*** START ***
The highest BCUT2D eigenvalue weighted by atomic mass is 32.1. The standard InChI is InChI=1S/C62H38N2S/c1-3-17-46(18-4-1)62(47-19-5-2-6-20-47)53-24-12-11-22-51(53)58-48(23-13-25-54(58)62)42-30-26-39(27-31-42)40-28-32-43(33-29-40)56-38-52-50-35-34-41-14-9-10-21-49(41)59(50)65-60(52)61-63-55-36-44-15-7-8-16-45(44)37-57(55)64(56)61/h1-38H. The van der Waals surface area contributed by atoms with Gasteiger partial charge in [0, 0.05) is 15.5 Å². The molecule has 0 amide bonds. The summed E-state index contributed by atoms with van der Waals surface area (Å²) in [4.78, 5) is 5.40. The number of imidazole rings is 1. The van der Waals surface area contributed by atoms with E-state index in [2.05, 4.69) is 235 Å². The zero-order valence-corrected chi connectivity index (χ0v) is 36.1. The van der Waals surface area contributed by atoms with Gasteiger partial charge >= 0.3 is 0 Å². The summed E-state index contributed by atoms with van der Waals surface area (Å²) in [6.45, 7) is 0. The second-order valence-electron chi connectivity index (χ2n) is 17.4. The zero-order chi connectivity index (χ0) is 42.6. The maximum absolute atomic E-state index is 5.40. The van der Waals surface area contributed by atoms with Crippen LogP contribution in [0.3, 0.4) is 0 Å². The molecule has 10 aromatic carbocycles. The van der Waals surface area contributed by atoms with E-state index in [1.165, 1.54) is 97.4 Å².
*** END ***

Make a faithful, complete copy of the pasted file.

The highest BCUT2D eigenvalue weighted by atomic mass is 32.1. The standard InChI is InChI=1S/C62H38N2S/c1-3-17-46(18-4-1)62(47-19-5-2-6-20-47)53-24-12-11-22-51(53)58-48(23-13-25-54(58)62)42-30-26-39(27-31-42)40-28-32-43(33-29-40)56-38-52-50-35-34-41-14-9-10-21-49(41)59(50)65-60(52)61-63-55-36-44-15-7-8-16-45(44)37-57(55)64(56)61/h1-38H. The van der Waals surface area contributed by atoms with Gasteiger partial charge in [0, 0.05) is 15.5 Å². The molecule has 0 amide bonds. The summed E-state index contributed by atoms with van der Waals surface area (Å²) in [4.78, 5) is 5.40. The number of imidazole rings is 1. The van der Waals surface area contributed by atoms with E-state index in [2.05, 4.69) is 235 Å². The zero-order valence-corrected chi connectivity index (χ0v) is 36.1. The van der Waals surface area contributed by atoms with Gasteiger partial charge >= 0.3 is 0 Å². The summed E-state index contributed by atoms with van der Waals surface area (Å²) in [6.45, 7) is 0. The second-order valence-electron chi connectivity index (χ2n) is 17.4. The zero-order chi connectivity index (χ0) is 42.6. The maximum absolute atomic E-state index is 5.40. The van der Waals surface area contributed by atoms with Crippen LogP contribution in [0.3, 0.4) is 0 Å². The molecule has 10 aromatic carbocycles. The van der Waals surface area contributed by atoms with E-state index in [1.165, 1.54) is 97.4 Å².